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Consumer Food Safety Perceptions: Do they Differ across Products, Species, and Specific Risks?

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  • Tonsor, Glynn T.

Abstract

No known research has directly evaluated the relationship between perceived risk on a particular food safety issue and perceptions of other risks (e.g., H1N1 perceptions and E-Coli O157:H7 perceptions). Similarly, no known study has evaluated the appropriateness of assuming perceived food safety risks are equivalent for all products of a given species (i.e., perceived risk of E-Coli O157:H7 in ground beef and beef steak). The focus of this working paper is to shed new light on these previously unevaluated issues and draw implications for future mitigation strategies regarding meat food safety risks.

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File URL: http://purl.umn.edu/61044
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Bibliographic Info

Paper provided by Agricultural and Applied Economics Association in its series 2010 Annual Meeting, July 25-27, 2010, Denver, Colorado with number 61044.

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Date of creation: 2010
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Handle: RePEc:ags:aaea10:61044

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Related research

Keywords: beef; consumer perceptions; food safety; pork; risk perceptions; Food Consumption/Nutrition/Food Safety;

References

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  1. Viscusi, W Kip & O'Connor, Charles J, 1984. "Adaptive Responses to Chemical Labeling: Are Workers Bayesian Decision Makers?," American Economic Review, American Economic Association, vol. 74(5), pages 942-56, December.
  2. Marta-Pedroso, Cristina & Freitas, Helena & Domingos, Tiago, 2007. "Testing for the survey mode effect on contingent valuation data quality: A case study of web based versus in-person interviews," Ecological Economics, Elsevier, vol. 62(3-4), pages 388-398, May.
  3. Lusk,Jayson L. & Shogren,Jason F., 2007. "Experimental Auctions," Cambridge Books, Cambridge University Press, number 9780521855167, October.
  4. Schroeder Ted C. & Tonsor Glynn T. & Pennings Joost M.E. & Mintert James, 2007. "Consumer Food Safety Risk Perceptions and Attitudes: Impacts on Beef Consumption across Countries," The B.E. Journal of Economic Analysis & Policy, De Gruyter, vol. 7(1), pages 1-29, December.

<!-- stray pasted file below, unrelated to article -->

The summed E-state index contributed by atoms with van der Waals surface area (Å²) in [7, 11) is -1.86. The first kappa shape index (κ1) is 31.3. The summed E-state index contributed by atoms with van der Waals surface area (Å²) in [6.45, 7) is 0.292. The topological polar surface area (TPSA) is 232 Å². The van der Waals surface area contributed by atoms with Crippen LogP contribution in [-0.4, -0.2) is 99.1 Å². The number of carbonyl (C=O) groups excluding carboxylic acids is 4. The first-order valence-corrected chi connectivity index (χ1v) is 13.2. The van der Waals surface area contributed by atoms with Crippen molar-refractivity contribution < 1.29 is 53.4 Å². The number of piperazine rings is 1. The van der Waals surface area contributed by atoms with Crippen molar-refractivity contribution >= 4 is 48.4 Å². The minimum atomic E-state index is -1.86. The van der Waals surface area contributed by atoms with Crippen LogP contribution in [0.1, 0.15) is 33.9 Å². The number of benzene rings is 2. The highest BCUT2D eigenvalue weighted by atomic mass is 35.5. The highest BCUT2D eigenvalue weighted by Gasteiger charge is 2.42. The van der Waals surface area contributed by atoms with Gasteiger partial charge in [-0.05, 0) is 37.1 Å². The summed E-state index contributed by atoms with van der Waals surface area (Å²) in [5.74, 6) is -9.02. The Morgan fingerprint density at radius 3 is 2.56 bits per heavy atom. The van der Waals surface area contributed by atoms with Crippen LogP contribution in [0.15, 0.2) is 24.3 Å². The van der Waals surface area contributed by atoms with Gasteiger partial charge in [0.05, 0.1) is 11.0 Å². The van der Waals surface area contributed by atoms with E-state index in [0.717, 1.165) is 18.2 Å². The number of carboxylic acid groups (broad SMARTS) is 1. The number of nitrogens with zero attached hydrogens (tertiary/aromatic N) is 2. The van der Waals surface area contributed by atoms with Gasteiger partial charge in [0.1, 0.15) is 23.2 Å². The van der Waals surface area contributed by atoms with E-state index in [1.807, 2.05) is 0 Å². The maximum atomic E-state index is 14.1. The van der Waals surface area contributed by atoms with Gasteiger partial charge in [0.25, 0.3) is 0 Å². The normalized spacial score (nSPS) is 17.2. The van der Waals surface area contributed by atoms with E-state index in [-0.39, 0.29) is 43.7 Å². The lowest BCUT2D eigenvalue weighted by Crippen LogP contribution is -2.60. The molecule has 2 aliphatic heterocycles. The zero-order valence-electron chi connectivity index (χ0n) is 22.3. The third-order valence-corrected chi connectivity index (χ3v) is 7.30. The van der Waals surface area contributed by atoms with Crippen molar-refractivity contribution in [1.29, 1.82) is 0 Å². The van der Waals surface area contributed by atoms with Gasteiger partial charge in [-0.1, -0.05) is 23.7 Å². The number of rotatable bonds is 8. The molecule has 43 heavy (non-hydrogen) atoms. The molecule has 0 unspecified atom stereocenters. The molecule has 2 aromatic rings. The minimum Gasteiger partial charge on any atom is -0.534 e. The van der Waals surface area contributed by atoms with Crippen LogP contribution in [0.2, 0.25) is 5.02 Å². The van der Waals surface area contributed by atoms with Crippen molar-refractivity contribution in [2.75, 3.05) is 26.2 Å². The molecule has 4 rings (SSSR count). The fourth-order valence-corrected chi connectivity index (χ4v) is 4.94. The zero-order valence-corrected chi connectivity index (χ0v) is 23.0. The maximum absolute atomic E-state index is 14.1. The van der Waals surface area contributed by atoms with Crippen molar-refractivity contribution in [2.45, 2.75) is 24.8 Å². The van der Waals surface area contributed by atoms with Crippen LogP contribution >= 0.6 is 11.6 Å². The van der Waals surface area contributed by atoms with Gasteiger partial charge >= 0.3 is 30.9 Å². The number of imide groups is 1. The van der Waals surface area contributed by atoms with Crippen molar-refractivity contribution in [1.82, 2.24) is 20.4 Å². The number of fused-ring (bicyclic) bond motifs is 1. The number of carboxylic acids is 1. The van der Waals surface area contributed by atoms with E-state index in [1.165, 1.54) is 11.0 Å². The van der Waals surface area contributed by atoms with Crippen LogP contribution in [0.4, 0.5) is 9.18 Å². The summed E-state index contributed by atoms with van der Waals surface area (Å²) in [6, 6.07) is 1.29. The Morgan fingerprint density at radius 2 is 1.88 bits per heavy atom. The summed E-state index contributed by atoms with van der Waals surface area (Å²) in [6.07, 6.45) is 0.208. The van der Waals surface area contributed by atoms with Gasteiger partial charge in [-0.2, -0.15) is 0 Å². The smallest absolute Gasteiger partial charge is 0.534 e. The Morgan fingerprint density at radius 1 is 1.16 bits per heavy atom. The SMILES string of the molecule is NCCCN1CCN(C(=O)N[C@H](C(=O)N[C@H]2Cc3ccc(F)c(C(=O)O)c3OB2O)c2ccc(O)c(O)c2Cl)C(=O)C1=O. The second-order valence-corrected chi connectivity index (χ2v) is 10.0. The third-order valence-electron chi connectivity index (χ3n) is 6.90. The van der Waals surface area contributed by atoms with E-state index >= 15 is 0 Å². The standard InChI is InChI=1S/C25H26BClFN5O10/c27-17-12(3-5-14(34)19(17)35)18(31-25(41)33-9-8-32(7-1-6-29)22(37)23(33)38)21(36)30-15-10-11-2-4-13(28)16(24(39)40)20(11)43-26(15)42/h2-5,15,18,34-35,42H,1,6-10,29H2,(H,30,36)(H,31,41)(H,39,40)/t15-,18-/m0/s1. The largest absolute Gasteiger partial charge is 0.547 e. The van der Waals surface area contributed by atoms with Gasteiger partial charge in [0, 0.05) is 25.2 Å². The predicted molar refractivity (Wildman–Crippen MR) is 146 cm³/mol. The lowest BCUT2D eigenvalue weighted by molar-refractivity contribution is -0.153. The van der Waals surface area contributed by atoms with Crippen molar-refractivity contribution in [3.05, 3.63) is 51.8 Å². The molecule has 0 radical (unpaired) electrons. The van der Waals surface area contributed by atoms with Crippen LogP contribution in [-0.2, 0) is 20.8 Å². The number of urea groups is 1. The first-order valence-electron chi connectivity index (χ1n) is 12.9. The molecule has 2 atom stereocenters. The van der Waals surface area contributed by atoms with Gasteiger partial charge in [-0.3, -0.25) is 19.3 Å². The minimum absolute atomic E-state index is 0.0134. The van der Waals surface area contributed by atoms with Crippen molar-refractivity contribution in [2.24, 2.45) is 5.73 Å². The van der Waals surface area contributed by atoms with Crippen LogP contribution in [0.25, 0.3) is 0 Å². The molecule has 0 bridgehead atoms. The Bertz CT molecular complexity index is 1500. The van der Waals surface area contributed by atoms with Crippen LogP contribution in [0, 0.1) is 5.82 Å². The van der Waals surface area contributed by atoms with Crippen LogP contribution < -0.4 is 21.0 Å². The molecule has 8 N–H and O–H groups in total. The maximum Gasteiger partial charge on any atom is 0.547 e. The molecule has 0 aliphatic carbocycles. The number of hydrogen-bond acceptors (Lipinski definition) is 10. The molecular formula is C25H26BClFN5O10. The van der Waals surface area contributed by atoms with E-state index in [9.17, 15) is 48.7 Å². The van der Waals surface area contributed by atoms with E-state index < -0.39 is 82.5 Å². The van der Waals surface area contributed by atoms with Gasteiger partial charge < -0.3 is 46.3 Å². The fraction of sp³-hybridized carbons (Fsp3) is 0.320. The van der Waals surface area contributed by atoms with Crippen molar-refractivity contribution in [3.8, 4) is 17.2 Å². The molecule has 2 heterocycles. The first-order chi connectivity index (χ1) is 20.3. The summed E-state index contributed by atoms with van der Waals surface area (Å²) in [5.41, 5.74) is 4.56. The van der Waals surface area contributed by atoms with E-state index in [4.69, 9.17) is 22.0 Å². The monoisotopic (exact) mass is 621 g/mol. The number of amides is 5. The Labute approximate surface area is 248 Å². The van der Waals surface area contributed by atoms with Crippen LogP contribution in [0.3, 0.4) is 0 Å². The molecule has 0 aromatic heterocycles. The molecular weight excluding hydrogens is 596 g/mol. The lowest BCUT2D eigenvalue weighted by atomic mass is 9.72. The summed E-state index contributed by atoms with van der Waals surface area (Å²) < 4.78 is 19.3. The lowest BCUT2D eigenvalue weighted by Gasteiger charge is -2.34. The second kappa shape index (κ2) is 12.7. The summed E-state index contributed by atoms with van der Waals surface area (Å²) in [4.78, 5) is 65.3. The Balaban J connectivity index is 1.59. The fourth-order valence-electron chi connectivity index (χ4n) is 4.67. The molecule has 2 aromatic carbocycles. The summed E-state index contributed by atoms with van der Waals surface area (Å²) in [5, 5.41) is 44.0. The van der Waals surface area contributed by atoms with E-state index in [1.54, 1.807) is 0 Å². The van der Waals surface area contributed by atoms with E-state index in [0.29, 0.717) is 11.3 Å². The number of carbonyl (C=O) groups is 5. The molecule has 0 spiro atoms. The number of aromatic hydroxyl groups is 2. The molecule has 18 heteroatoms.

5. Nicholas E. Piggott & Thomas L. Marsh, 2004. "Does Food Safety Information Impact U.S. Meat Demand?," American Journal of Agricultural Economics, Agricultural and Applied Economics Association, vol. 86(1), pages 154-174.
  6. Fox, John A. & Hayes, Dermot J. & Shogren, Jason F., 2002. "Consumer Preferences for Food Irradiation: How Favorable and Unfavorable Descriptions Affect Preferences for Irradiated Pork in Experimental Auctions," Staff General Research Papers 5207, Iowa State University, Department of Economics.
  7. W. Bruce Traill, 2004. "Effect of information about benefits of biotechnology on consumer acceptance of genetically modified food: evidence from experimental auctions in the United States, England, and France," European Review of Agricultural Economics, Foundation for the European Review of Agricultural Economics, vol. 31(2), pages 179-204, June.
  8. Glynn T. Tonsor & Ted C. Schroeder & Joost M. E. Pennings, 2009. "Factors Impacting Food Safety Risk Perceptions," Journal of Agricultural Economics, Wiley Blackwell, vol. 60(3), pages 625-644.
  9. Zhifeng Gao & Ted C. Schroeder, 2007. "Effects of Label Information on Consumer Willingness-to-Pay for Food Attributes," American Journal of Agricultural Economics, Agricultural and Applied Economics Association, vol. 91(3), pages 795-809.
  10. Jordan J. Louviere & Towhidul Islam & Nada Wasi & Deborah Street & Leonie Burgess, 2008. "Designing Discrete Choice Experiments: Do Optimal Designs Come at a Price?," Journal of Consumer Research, University of Chicago Press, vol. 35(2), pages 360-375, 03.
  11. Darren Hudson & Lee-Hong Seah & Diane Hite & Tim Haab, 2004. "Telephone presurveys, self-selection, and non-response bias to mail and Internet surveys in economic research," Applied Economics Letters, Taylor & Francis Journals, vol. 11(4), pages 237-240.
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